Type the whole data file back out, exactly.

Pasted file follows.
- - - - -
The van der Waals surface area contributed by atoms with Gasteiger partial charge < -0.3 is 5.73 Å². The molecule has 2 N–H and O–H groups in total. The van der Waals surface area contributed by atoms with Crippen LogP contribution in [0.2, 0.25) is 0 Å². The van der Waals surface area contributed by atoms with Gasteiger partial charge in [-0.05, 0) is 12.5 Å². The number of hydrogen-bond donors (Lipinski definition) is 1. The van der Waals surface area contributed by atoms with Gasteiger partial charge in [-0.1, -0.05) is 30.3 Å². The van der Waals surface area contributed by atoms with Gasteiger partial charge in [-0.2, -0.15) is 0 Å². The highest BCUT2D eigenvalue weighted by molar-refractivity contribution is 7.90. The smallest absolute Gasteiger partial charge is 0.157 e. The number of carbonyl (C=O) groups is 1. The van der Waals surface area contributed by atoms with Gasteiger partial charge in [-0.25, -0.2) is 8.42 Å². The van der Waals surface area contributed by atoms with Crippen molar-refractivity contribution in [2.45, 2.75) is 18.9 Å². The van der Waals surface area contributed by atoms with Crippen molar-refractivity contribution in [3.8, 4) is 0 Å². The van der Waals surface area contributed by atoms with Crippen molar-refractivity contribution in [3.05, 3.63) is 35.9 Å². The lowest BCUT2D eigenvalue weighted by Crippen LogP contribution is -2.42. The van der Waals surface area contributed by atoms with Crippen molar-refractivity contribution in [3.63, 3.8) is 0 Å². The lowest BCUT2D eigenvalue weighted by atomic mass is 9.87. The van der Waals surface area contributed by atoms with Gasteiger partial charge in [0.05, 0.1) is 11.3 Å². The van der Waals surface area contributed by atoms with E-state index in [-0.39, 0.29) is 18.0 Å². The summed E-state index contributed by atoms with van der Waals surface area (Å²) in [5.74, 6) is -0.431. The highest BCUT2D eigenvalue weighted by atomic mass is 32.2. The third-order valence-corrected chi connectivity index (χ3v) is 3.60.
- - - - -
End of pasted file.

The van der Waals surface area contributed by atoms with Gasteiger partial charge < -0.3 is 5.73 Å². The molecule has 2 N–H and O–H groups in total. The van der Waals surface area contributed by atoms with Crippen LogP contribution in [0.2, 0.25) is 0 Å². The van der Waals surface area contributed by atoms with Gasteiger partial charge in [-0.05, 0) is 12.5 Å². The number of hydrogen-bond donors (Lipinski definition) is 1. The van der Waals surface area contributed by atoms with Gasteiger partial charge in [-0.1, -0.05) is 30.3 Å². The van der Waals surface area contributed by atoms with Gasteiger partial charge in [-0.2, -0.15) is 0 Å². The highest BCUT2D eigenvalue weighted by molar-refractivity contribution is 7.90. The smallest absolute Gasteiger partial charge is 0.157 e. The number of carbonyl (C=O) groups is 1. The van der Waals surface area contributed by atoms with Gasteiger partial charge in [-0.25, -0.2) is 8.42 Å². The van der Waals surface area contributed by atoms with Crippen molar-refractivity contribution in [2.45, 2.75) is 18.9 Å². The van der Waals surface area contributed by atoms with Crippen molar-refractivity contribution in [3.8, 4) is 0 Å². The van der Waals surface area contributed by atoms with Crippen molar-refractivity contribution in [3.05, 3.63) is 35.9 Å². The lowest BCUT2D eigenvalue weighted by Crippen LogP contribution is -2.42. The van der Waals surface area contributed by atoms with Crippen molar-refractivity contribution in [3.63, 3.8) is 0 Å². The lowest BCUT2D eigenvalue weighted by atomic mass is 9.87. The van der Waals surface area contributed by atoms with Gasteiger partial charge in [0.05, 0.1) is 11.3 Å². The van der Waals surface area contributed by atoms with E-state index in [-0.39, 0.29) is 18.0 Å². The summed E-state index contributed by atoms with van der Waals surface area (Å²) in [5.74, 6) is -0.431. The highest BCUT2D eigenvalue weighted by atomic mass is 32.2. The third-order valence-corrected chi connectivity index (χ3v) is 3.60.